The work on the water tank consisted of several stages: First of all, the boundary for the foundation had to be poured into the excavated pit. After this was done we filled the ground with large stones, pebbles and sand, after which the first steel framing was laid and knotted. This was then fixed with the first layer of concrete. This includes mentioning that all materials, some of which had been delivered to the village by truck, still had to be carried a good 100 meters up through the jungle to the construction site. Much of this was done manually, with the women and children of the village in particular making a truly impressive effort. On some days, a local tractor was available, although loading and unloading was a sweaty affair at 30°C.

After the steel frame was braced vertically, stable wooden formwork had to be built and braced for the walls. An important task, which also took up a lot of time, since the entire stability of the tank depended on it – an official from the local building authority even came to approve the construction! On the last day of our stay,  about 100 villagers and we were able  to pour the walls of the 4x4x2m tank, a real feat. The concrete was mixed directly in front of the tank on several sides, manually with a shovel and pickaxe, and then passed up with a human chain, the empty buckets down again, and so we processed several tons of material in a few hours.

In the meantime, the walls have dried and the top of the tank has already been poured. The water comes from a mountain spring about 4km away. A filter system (sedimentation) was set up there from which the water should find its way through the jungle to the tank in hoses. At least 7 new water points can now be installed in the village itself, two of them in the school. It is also conceivable that the individual houses will have a connection in the future and that toilets and washbasins can also improve hygiene. Since water from the tank will be available all year round, it can also be used to irrigate the cultivated areas in the village. The positive impact of this secured water supply will last  at least 20 years last! Of course, all the working materials that were purchased have also remained in the village and are lent out there under the supervision of the village chief for the common good.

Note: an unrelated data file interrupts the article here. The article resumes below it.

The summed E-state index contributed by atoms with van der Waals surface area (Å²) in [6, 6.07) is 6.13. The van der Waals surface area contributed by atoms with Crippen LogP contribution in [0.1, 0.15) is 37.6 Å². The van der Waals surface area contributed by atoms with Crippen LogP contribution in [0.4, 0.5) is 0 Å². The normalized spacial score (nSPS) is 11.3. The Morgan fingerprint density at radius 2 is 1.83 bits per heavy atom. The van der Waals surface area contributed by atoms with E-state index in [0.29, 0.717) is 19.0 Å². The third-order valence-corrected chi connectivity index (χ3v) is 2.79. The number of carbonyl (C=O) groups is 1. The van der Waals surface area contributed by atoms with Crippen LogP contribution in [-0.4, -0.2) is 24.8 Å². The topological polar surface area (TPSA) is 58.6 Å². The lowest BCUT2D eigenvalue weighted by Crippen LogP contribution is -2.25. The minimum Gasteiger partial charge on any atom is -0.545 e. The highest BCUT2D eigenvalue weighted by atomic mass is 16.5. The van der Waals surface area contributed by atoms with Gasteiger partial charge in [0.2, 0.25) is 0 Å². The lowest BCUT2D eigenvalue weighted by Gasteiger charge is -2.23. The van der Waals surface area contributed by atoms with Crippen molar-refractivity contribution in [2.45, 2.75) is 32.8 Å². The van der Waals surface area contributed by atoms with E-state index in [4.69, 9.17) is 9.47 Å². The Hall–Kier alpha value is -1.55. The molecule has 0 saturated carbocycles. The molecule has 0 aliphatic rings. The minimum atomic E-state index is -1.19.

Group picture after completing the walls

We used our day off, while the foundation had to dry, to spend time with the children and young adults of the village. In addition to an “international match” Laos vs. Germany in football, we did an English lesson with songs and games, after which we danced, sang and made popcorn. Since the money for the children’s school materials is also scarce in most families here, we have entrusted Oun and the headmaster with the  money for the school books  for classes 1-6 for the upcoming school year.

at the school

Thank you for your support and trust in our work!

100% of the donated money went to the various charitable purposes, we paid all expenses for flight, accommodation and meals ourselves. You actively contribute to improving the lives of people in other parts of the world a little bit. That’s magic! ????

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Magic to Laos Team: Kevin Leuschner, Krissi Renger, Ronny Dobra, Kenny Assan, Sebastian Meißner and Marcus Stein